a  011F ED 79         [12]   25         OUT (C), A
    a  0123 ED 79         [12]   27         OUT (C), A
    a  0129 ED 79         [12]   31         OUT (C), A
    a  012F ED 79         [12]   35         OUT (C), A
    a  0131 ED 5E         [ 8]   39         IM 2
    a  014A ED 79         [12]   58         OUT (C), A
    a  0000 D9            [ 4]    8         EXX                     ;4t
    a  0003 ED 47         [ 9]   10         LD I, A
    a  001E ED 79         [12]   26         OUT (C), A
    a  0022 ED 79         [12]   28         OUT (C), A
    a  0028 ED 79         [12]   34         OUT (C), A
    a  002C ED 79         [12]   36         OUT (C), A
    a  0030 ED 79         [12]   38         OUT (C), A
    a  0034 ED 79         [12]   40         OUT (C), A
    a  003A ED 79         [12]   44         OUT (C), A
    a  003E ED 79         [12]   46         OUT (C), A
    a  0042 ED 79         [12]   48         OUT (C), A
    a  0046 ED 79         [12]   50         OUT (C), A
    a  004C ED 79         [12]   54         OUT (C), A
    a  0052 ED 79         [12]   58         OUT (C), A
    a  0058 ED 79         [12]   64         OUT (C), A
    a  005C ED 79         [12]   66         OUT (C), A
    a  0060 ED 79         [12]   68         OUT (C), A
    a  0064 ED 79         [12]   71         OUT (C), A
    a  0068 ED 79         [12]   73         OUT (C), A
    a  006C ED 79         [12]   76         OUT (C), A
    a  0070 ED 79         [12]   78         OUT (C), A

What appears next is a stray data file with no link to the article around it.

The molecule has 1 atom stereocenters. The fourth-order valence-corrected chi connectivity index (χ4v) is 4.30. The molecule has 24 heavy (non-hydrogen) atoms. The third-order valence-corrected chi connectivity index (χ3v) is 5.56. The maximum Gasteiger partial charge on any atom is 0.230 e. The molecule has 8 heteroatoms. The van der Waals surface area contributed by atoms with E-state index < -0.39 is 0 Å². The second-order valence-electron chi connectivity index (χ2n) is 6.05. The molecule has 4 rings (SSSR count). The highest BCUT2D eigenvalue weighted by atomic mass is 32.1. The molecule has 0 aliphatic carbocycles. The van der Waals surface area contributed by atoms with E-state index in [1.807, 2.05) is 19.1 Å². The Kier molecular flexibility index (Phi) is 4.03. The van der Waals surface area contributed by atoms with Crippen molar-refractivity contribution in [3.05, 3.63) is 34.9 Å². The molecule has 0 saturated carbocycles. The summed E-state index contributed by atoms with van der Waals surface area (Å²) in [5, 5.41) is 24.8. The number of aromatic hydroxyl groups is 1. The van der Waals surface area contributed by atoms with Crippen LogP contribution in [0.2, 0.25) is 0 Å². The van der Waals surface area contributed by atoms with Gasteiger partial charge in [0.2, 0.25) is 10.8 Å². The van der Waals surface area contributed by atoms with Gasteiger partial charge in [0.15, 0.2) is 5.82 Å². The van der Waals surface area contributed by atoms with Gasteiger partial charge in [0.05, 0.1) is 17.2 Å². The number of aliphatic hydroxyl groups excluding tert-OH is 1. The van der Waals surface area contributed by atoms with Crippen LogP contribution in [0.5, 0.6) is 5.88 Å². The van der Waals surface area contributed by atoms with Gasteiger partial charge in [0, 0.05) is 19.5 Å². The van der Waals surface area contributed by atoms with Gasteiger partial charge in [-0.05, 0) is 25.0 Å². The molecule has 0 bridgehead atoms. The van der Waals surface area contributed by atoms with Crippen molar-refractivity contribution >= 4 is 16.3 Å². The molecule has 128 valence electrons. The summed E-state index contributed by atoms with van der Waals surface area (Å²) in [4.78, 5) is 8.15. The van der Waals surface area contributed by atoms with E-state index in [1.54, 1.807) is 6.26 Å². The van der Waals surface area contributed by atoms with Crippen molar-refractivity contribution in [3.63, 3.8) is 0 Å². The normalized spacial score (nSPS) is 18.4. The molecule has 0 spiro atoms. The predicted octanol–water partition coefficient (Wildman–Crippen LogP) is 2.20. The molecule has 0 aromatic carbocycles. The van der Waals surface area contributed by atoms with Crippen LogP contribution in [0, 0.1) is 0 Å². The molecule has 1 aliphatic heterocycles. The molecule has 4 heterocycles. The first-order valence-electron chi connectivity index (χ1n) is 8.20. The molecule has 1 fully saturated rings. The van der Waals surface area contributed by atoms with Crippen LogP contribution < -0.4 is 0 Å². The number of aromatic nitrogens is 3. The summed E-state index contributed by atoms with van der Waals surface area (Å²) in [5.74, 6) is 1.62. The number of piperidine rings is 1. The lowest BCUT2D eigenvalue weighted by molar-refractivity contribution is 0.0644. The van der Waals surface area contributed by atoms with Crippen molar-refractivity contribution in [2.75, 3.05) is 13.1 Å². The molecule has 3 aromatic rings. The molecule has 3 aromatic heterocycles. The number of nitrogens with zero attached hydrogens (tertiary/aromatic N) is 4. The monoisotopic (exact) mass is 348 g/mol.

a  0074 ED 79         [12]   81         OUT (C), A
    a  0078 ED 79         [12]   83         OUT (C), A
    a  007C ED 79         [12]   85         OUT (C), A
    a  0080 ED 79         [12]   88         OUT (C), A
    a  0086 D9            [ 4]   98         EXX                     ;4t
    a  0000 D9            [ 4]    7         EXX             ; 4t
    a  0004 ED 79         [12]   11         OUT (C), A      ;12t
    a  0006 D9            [ 4]   12         EXX             ; 4t
    a  0000 D9            [ 4]   21         EXX             ; 4t
    a  0002 ED 78         [12]   23         IN A, (C)       ;12t
    a  0008 D9            [ 4]   27         EXX             ; 4t
    a  0035 ED 4D         [14]   55         RETI                    ;14t
    a  003D ED 79         [12]   63         OUT (C), A              ; reset
    a  0043 ED 79         [12]   66         OUT (C), A
    a  0048 ED 4D         [14]   70         RETI
    

    All the OUT (C), A and IN A,(C) instrutions need to be replaced by OUT (port),A and IN A,(port). Most of them happen in the device initialisation routines, where C is loaded with a constant, lots of OUT instructions are done, then C is changed, and so on. In the port output and input routines, a modifiable code fragment will need to be provided so that any arbitrary port can be selected, as the 8080 doesn't support variable ports. This fragment have to be constructed in RAM, not ROM.

    IM 2 (Interrupt Mode 2), LD I,A, and RETI don't exist on the 8080 so interrupt routines would have to use 8080 methods.

    EXX would have to be replaced by pushes and pops of affected registers at the cost of execution time.

    It's interesting that the author didn't use IX, IY, or the other extended instructions.

    But I won't try this now. I have to find a Z80 simulator to check that eForth works, then I can try a modified 8080 image in the same simulator.

  • Got it to build with asz80 and aslink only

    Ken Yap08/09/2019 at 14:31 2 comments

    Woo hoo, I have now sources that build with only asz80 and aslink and generate an identical binary to the distributed sources. Now cleaned up, checked in, and released.

    Thomas you were right. Comma, semicolon, space and apostrophe are problem characters for macros. The trick is to use octal escapes for those characters.

    Now I'll have to find out how I can implement console input and output in a simulator and write I/O words for them to play with this version.